Co-Tech (Co-operative Technologists) is a network of co-operatives that sell digital or tech services. They met for their conference on 23-24th September in the co-working space at Space4 in Finsbury Park. I attended as a new member of Common Knowledge who have hired me as an apprentice software developer. This has enabled me to complete the full-time programme at Founders and Coders, who are also a part of Co-Tech.

Co-Tech Conference

Image credit @CoTechUK

A coop is a company that is owned and democratically run by its workers - and in some cases customers. The members of Co-Tech aim to develop technology that serves the needs of workers and communities before private profit. Common Knowledge does this by designing digital tools for grassroots activists to create radical change.

At the conference, there were talks and workshops running on subjects like redesigning the Co-Tech website; advice sessions on how to run a cooperative; what to do with new business leads coming into the network and more. It was great to dip in and out of these and the conversations taking place more informally on the sidelines. It was a rapid introduction both to tech companies and coops.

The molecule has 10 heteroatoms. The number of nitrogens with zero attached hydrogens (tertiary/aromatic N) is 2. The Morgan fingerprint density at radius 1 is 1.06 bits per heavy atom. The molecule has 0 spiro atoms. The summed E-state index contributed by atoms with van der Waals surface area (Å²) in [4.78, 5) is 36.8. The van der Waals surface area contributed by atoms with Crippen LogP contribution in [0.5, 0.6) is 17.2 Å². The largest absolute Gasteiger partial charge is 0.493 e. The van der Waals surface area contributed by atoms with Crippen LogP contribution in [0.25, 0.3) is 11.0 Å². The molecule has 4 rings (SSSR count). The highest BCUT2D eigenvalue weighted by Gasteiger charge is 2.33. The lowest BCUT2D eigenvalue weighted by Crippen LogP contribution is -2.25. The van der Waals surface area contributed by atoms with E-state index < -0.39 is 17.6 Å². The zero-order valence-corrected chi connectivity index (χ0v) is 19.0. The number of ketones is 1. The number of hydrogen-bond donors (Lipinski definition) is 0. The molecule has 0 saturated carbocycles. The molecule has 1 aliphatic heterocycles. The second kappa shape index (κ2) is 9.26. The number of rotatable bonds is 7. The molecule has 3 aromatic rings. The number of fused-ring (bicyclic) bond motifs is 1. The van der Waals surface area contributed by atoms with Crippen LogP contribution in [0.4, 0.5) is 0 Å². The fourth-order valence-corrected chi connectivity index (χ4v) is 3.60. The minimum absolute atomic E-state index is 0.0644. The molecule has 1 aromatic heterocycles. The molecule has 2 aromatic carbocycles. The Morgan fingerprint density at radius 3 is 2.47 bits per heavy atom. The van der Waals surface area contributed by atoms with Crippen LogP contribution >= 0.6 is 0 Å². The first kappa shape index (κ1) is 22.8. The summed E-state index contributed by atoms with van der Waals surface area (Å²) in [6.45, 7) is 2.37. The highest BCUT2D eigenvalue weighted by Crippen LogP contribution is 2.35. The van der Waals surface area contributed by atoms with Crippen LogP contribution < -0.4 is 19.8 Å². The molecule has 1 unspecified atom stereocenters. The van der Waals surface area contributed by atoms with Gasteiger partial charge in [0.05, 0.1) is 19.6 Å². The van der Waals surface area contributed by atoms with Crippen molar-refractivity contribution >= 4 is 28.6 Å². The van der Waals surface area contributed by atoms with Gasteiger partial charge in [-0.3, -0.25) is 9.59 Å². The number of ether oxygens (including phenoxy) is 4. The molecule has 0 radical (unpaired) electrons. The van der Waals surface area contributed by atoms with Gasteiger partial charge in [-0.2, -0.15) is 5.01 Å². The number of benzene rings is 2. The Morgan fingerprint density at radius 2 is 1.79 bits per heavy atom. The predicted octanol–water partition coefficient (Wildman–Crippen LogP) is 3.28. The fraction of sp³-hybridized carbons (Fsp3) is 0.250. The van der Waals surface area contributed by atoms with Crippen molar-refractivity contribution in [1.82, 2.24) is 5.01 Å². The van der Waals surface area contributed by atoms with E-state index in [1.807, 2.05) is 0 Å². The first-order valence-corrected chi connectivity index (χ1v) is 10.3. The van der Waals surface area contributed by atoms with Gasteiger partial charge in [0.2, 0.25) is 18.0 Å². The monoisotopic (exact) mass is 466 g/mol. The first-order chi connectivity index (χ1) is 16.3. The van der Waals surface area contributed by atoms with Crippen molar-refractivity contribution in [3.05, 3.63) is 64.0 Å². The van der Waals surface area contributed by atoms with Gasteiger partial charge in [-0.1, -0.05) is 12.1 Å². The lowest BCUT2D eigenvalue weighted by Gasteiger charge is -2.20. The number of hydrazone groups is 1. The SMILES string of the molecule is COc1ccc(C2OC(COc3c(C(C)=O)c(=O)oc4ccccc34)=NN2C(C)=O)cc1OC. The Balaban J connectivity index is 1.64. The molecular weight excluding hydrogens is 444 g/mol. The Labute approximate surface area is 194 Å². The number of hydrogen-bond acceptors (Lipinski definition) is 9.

Co-Tech was also the first time I had seen sociocracy being put into practice. This is where decisions about the coop are made with the consent of all members rather than through a majority vote. Sociocracy is combined at Common Knowledge with software development methodologies like Agile and Scrum. Common Knowledge member Gemma explains their approach here.

The session delivered by made me see that the choice of network infrastructure for a project can have ethical implications. The speakers were seeking funding to support an ecosystem of grassroots decentralised server hosting providers. It was really interesting to see how a project like this could get off the ground and made me think differently about the impact of tech on the environment.

It was inspiring to see people committed to their values working together to achieve something at Co-Tech. I like their approach to using the privilege that people in the tech industry have for the better, and I’m really excited to start working at Common Knowledge.